Prior to the implementation of the ACA, the majority of migrants that passed through Casa del Migrante were single men, who were housed in shared dormitory-style rooms. In discussions over the implementation of the ACA, the US government learned that Casa del Migrante had only one room for families. And yet, as of March 16, 2020, of the 939 asylum seekers from Honduras and El Salvador DHS sent to Guatemala, 75 percent were women and children. DHS has also transferred LGBT (lesbian, gay, bisexual and transgender) individuals to Guatemala under the ACA, according to research conducted by Refugees International and Human Rights Watch, as well as reporting by Buzzfeed News.
Women and Girls
Gender-based violence, including violence against women and girls and violence on the grounds of sexual orientation and gender identity, is prevalent in Guatemala, El Salvador, and Honduras. Abuse of women and girls in Guatemala, El Salvador, and Honduras is endemic, rooted deeply in social norms and exacerbated by generalized violence and impunity in these countries. Despite some reform efforts in Guatemala, such as specialized women’s courts and dedicated units in the Attorney General’s Office, formidable obstacles remain for women seeking police protection, investigation, or justice through the courts. Guatemala has among the highest rates of gender-related murder of women or girls in the world when counting the number of women murdered for reasons of their sex per 100,000, yet less than six percent of female homicides result in a conviction in the country. Sexual and domestic violence “remain widespread and serious,” according to the US Department of State.
“Jane L.,” an ACA transferee from El Salvador, shared pictures with Refugees International documenting the injuries her partner caused her. Although she had gone to the police to report her partner and six of his family members and then spent three months testifying in court, her case was never resolved. The US government is aware of the particular dangers such victims face in El Salvador, the US Department of State noting in a recent report: “Laws against domestic violence remained poorly enforced, and violence against women, including domestic violence, remained a widespread and serious problem” in El Salvador. After Jane was transferred from the US border to Guatemala under the ACA, she did not think it would be safe for her to return to El Salvador or remain in Guatemala. She is now in Monterrey, Mexico, while she decides what to do next.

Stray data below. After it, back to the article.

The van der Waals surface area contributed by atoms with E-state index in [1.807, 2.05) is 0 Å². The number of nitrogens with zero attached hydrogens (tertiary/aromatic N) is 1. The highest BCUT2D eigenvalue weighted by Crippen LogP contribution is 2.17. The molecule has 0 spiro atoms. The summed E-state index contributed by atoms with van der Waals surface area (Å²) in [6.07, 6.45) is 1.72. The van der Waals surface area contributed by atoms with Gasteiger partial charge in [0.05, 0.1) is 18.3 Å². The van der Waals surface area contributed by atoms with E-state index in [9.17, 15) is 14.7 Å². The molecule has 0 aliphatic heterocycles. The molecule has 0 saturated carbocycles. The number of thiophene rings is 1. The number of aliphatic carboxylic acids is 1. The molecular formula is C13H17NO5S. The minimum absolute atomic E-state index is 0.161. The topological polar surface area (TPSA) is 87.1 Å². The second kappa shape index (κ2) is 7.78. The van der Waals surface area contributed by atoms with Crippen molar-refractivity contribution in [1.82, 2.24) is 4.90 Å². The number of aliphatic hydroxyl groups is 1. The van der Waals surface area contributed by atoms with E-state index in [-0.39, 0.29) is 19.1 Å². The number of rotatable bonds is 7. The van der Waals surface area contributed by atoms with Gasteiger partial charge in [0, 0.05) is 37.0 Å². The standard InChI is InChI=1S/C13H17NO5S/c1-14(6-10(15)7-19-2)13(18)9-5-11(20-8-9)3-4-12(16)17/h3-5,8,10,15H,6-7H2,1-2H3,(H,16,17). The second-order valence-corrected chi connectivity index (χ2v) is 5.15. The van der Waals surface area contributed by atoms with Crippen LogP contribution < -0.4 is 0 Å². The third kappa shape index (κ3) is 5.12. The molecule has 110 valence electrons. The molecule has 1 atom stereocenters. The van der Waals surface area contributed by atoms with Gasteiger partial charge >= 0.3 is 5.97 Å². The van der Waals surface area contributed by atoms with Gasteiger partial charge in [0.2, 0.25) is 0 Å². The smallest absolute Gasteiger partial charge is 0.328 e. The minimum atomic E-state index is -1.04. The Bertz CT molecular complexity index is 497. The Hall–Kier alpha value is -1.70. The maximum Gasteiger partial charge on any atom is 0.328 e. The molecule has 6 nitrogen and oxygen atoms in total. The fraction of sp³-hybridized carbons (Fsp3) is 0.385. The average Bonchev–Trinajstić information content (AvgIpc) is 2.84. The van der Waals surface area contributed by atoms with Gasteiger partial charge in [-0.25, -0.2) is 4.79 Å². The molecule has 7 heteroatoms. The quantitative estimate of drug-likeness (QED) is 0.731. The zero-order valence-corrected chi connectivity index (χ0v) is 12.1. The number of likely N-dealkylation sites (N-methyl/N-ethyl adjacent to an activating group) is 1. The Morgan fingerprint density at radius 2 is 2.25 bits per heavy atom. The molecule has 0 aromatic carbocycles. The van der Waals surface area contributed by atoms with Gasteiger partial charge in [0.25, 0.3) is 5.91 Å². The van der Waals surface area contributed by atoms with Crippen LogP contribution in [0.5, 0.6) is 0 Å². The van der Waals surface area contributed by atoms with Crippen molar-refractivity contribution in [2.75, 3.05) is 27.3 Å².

DHS has sent LGBT people to Guatemala under the ACA, even though LGBT people experience persecution in both their home countries and in Guatemala. Human Rights Watch confirmed that at least two gay men and one transgender woman were transferred to Guatemala under the ACA. According to Lambda, an LGBT rights organization based in Guatemala City, the number of LGBT transferees is probably much higher, since LGBT asylum seekers are often afraid to identify themselves.